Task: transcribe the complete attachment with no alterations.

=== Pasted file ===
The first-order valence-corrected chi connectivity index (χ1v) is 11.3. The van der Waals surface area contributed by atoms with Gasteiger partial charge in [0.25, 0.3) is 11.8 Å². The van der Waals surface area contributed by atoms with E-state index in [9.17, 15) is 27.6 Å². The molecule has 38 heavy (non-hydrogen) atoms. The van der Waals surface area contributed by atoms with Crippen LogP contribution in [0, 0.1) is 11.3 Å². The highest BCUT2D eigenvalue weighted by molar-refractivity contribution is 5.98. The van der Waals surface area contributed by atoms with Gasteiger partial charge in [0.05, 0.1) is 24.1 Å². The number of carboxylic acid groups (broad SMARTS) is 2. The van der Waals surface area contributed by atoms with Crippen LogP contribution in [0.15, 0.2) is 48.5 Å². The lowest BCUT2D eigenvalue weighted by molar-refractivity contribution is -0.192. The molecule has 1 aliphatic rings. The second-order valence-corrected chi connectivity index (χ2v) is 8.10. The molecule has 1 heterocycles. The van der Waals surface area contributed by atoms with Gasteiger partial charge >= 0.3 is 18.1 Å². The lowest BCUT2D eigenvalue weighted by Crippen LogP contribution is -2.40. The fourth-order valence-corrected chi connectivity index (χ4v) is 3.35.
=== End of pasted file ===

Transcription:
The first-order valence-corrected chi connectivity index (χ1v) is 11.3. The van der Waals surface area contributed by atoms with Gasteiger partial charge in [0.25, 0.3) is 11.8 Å². The van der Waals surface area contributed by atoms with E-state index in [9.17, 15) is 27.6 Å². The molecule has 38 heavy (non-hydrogen) atoms. The van der Waals surface area contributed by atoms with Crippen LogP contribution in [0, 0.1) is 11.3 Å². The highest BCUT2D eigenvalue weighted by molar-refractivity contribution is 5.98. The van der Waals surface area contributed by atoms with Gasteiger partial charge in [0.05, 0.1) is 24.1 Å². The number of carboxylic acid groups (broad SMARTS) is 2. The van der Waals surface area contributed by atoms with Crippen LogP contribution in [0.15, 0.2) is 48.5 Å². The lowest BCUT2D eigenvalue weighted by molar-refractivity contribution is -0.192. The molecule has 1 aliphatic rings. The second-order valence-corrected chi connectivity index (χ2v) is 8.10. The molecule has 1 heterocycles. The van der Waals surface area contributed by atoms with Gasteiger partial charge >= 0.3 is 18.1 Å². The lowest BCUT2D eigenvalue weighted by Crippen LogP contribution is -2.40. The fourth-order valence-corrected chi connectivity index (χ4v) is 3.35.